In deference to my helpful comrade @amsterdamized, the word “Holland” has been replaced with “The Netherlands”. I do hope he’s not pulling my leg.
Dutch cycling is wonderful, an inspiration, and if I could wrangle it, I would move to Rotterdam and live in the Breitner Hotel—for a whole week. But bicycling lessons from
Holland The Netherlands have to always be taken with caution. Calvinism in their heritage, has led to a national fondness for inverse status symbols, hardly so popular in more overtly consumer driven societies.
To the American, or Australian bicycling pundit, a practical city bike would be a fixie, built on a collectable frame bought for a small fortune on eBay, with very particular wheels and supple non-durable rubber. But a practical urban bike, to a Kaaskop, will have beaten-up mudguards, buckled wheels, and ten years left in the rubber, at least. The only way to increase that style of cycling, outside of
Holland The Netherlands, would be to swell the ranks of the poor, and I’m not sure that’s on our stated agendas.
What we call “Dutch” cycling, in consumer societies, is typically pursued on top-of-the-range classic roadsters—the only models worth putting on ships—sold at a premium outside of Europe, for their fashionableness. Their owners wouldn’t dream of leaving those bikes overnight on the street. A revolving red velvet plinth in their long-gallery, is where they imagine keeping their beater.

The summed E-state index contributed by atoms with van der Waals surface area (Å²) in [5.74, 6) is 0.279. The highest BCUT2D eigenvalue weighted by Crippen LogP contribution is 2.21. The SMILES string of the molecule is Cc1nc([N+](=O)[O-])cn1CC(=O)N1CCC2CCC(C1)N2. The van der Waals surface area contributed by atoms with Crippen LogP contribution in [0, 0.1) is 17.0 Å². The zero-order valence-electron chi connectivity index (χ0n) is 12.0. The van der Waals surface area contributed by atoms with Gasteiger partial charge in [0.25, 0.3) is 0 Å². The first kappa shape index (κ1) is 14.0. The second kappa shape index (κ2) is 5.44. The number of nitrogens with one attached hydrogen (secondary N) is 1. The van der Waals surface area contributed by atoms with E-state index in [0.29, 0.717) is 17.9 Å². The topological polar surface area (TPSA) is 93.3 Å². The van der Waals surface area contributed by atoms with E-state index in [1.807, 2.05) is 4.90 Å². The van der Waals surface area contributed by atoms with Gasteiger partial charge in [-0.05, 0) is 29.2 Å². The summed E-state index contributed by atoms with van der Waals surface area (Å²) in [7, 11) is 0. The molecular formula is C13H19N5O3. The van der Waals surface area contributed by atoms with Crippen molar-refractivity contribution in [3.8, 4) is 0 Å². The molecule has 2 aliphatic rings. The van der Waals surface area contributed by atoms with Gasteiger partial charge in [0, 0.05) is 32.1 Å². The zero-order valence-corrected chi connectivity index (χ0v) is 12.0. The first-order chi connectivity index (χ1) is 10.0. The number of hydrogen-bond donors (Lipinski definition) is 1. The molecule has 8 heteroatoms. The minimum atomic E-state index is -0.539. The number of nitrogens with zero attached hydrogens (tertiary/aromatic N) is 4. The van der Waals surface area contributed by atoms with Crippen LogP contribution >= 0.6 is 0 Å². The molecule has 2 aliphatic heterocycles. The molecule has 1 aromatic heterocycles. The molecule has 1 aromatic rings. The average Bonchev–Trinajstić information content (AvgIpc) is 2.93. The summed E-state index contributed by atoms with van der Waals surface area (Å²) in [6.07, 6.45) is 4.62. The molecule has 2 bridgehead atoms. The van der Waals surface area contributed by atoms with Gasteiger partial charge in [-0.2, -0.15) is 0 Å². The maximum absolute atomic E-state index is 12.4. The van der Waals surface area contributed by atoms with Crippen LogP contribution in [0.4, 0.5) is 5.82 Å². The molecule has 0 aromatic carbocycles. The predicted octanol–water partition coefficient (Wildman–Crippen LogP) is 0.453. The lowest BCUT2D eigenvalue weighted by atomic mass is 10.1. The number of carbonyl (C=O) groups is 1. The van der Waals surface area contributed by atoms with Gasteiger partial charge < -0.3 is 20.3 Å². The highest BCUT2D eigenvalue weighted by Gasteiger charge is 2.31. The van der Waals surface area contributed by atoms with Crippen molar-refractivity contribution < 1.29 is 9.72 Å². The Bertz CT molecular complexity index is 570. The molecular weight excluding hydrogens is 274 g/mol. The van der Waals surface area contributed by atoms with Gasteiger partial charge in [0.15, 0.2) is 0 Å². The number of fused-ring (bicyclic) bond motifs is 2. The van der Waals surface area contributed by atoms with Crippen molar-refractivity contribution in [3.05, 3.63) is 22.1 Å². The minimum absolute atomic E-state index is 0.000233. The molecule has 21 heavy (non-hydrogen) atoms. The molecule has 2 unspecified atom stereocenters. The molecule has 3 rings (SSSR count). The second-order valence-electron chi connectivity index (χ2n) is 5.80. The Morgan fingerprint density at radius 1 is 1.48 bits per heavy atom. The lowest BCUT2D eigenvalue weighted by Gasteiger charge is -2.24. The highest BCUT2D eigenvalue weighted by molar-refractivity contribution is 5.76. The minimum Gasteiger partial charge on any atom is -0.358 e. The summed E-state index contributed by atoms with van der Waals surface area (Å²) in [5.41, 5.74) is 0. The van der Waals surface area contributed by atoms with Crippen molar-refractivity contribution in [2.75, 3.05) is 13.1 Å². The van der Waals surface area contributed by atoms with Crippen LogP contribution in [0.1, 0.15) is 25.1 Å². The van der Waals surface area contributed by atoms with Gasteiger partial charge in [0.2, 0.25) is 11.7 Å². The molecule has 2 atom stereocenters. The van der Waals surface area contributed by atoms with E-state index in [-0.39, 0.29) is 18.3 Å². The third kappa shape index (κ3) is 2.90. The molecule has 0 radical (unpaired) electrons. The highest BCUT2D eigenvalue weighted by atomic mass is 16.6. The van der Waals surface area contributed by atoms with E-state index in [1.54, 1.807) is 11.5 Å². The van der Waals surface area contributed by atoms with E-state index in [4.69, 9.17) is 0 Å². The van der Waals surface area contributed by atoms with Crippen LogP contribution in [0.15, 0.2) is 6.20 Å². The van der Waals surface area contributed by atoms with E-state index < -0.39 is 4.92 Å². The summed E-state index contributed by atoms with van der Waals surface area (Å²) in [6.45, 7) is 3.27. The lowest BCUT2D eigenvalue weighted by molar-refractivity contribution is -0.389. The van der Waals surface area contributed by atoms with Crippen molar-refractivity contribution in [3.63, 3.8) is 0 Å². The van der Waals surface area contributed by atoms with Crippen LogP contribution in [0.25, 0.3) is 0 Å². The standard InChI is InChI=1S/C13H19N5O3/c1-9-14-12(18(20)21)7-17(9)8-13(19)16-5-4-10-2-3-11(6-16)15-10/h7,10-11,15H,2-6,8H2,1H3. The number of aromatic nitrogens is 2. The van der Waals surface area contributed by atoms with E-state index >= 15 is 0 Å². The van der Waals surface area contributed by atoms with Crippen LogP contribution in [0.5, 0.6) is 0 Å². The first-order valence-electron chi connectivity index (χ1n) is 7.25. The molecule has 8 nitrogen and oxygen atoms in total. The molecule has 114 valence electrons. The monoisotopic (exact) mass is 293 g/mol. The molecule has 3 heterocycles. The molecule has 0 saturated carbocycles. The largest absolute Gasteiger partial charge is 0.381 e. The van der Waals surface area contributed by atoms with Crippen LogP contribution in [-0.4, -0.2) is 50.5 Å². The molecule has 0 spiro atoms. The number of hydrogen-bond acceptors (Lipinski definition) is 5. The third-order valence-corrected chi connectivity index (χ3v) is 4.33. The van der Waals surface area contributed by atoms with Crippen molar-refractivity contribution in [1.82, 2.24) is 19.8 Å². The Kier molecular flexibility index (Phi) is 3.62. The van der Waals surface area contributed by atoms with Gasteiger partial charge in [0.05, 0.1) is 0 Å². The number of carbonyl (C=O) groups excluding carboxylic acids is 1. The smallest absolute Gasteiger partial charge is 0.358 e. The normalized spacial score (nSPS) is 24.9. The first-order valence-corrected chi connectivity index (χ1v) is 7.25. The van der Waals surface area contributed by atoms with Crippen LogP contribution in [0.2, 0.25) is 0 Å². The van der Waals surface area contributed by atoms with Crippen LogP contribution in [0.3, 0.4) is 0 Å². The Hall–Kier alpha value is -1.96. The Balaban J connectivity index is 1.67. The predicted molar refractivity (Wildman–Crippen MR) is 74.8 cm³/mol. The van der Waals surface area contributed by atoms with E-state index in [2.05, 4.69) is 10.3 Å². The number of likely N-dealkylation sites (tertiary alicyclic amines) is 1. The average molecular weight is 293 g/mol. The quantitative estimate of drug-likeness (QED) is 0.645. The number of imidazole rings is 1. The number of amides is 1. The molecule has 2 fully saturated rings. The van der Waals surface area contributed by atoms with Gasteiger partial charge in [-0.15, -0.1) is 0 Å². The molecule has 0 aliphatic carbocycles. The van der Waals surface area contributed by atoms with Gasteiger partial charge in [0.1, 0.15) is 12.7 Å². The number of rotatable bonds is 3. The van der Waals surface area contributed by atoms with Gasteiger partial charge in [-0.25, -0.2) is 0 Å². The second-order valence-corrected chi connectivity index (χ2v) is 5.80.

As architects, we are left to find ways of celebrating bicycling culture, without precedent in the world’s model bike transit nation. We’ll be designing bicycling equivalents to those googie style drive-in milk bars and cinemas from the 50s and 60s, conceived for car lovers, as places to play with the pieces of tin they so cherished. We’ll be catering for populations of cycling enthusiasts, who, no matter if they’re into pretending they’re Dutch, or pretending they’re Lance, or whoever, will see their bikes more like GUCCI handbags, than simple tools.
I don’t believe in importing, exporting, or critiquing bicycling cultures, but rather allowing each and every one of them to blossom from the culture around them. Looking at all these bike cultures, I feel a little like Andy Warhol, gazing in starry-eyed wonderment at every new wave, only this time it’s bikes, not cars, providing the gel for all of these cultural trends: ecological awareness, individualist narcissism, cultural pluralism, a desire for authenticity in the age of cyberspace, anti-capitalism… not all related, or even compatible, but again, that just adds to the wonder.
This line of ranting, I must confess, is in reaction to the whining I hear from people whose complaint with the world, goes beyond the barriers it presents to us cyclists, but to every last aspect of our consumer society. You know, a dint in car culture would be sufficient. There is no aspect of bike culture, in our culture, no matter how vain, that I’m not finding absolutely marvelous darling.
As an addendum Mr @amsterdamized reminds me that Holland has cycling enthusiasts too. The difference, is in Holland, you can leave your enthusiasm at home, and roll your beater bike 3km to work on a bike track.